Lattices and Codes: A Course Partially Based on Lectures by F. Hirzebruch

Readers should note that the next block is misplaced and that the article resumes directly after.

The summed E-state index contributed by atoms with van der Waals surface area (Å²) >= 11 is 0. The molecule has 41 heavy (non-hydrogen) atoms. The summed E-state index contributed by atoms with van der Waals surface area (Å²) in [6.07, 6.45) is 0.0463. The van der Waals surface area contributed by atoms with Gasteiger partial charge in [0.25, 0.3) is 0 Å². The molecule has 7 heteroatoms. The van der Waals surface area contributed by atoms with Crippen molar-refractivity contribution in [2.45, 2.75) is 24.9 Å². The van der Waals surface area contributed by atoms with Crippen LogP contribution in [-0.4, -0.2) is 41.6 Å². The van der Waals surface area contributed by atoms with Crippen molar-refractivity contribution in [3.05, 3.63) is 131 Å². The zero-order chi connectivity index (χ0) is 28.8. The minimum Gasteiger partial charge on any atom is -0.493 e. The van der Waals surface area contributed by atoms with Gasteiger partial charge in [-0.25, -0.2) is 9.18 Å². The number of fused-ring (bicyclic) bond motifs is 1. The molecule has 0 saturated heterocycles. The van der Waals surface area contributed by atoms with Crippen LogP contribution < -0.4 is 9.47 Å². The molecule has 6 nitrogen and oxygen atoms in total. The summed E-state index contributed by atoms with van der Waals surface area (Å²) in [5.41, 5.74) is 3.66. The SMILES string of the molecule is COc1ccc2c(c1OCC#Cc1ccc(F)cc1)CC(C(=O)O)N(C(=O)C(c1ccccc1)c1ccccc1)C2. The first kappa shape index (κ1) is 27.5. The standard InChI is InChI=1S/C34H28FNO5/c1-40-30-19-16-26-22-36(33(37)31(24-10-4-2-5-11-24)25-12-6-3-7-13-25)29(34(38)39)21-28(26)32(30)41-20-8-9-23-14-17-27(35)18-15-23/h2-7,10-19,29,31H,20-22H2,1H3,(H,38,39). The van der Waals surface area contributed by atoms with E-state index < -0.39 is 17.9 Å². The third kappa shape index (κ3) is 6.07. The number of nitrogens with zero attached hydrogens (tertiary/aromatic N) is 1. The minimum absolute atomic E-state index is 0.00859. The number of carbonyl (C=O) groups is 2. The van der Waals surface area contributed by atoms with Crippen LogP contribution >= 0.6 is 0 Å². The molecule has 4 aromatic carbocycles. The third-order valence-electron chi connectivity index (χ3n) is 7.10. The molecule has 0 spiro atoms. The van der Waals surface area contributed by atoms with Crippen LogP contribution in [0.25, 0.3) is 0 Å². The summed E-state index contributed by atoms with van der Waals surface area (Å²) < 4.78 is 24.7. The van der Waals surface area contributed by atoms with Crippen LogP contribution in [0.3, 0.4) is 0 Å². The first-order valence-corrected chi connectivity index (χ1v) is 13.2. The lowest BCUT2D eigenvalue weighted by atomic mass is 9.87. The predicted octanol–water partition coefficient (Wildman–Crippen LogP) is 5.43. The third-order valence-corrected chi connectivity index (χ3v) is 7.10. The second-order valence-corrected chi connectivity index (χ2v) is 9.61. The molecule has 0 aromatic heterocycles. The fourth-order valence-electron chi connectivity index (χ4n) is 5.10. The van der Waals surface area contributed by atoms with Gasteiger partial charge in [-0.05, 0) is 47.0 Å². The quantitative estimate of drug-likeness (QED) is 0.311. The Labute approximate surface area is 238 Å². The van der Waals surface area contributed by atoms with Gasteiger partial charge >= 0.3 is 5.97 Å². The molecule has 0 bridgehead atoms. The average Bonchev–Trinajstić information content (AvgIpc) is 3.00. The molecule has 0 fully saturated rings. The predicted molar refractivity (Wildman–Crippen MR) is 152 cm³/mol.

The purpose of coding theory is the design of efficient systems for the transmission of information. The mathematical treatment leads to certain finite structures: the error-correcting codes. Surprisingly problems which are interesting for the design of codes turn out to be closely related to problems studied partly earlier and independently in pure mathematics. This book is about an example of such a connection: the relation between codes and lattices. Lattices are studied in number theory and in the geometry of numbers. Many problems about codes have their counterpart in problems about lattices and sphere packings. We give a detailed introduction to these relations including recent results of G. van der Geer and F. Hirzebruch. Let us explain the history of this book. In [LPS82] J. S. Leon, V. Pless, and N. J. A. Sloane considered the Lee weight enumerators of self-dual codes over the prime field of characteristic 5. They wrote in the introduction to their paper: "The weight enumerator of anyone of the codes . . . is strongly constrained: it must be invariant under a three-dimensional representation of the icosahedral group. These invariants were already known to Felix Klein, and the consequences for coding theory were discovered by Gleason and Pierce (and independently by the third author) . . . (It is worth mentioning that precisely the same invariants have recently been studied by Hirzebruch in connection with cusps of the Hilbert modular surface associated with Q( J5).
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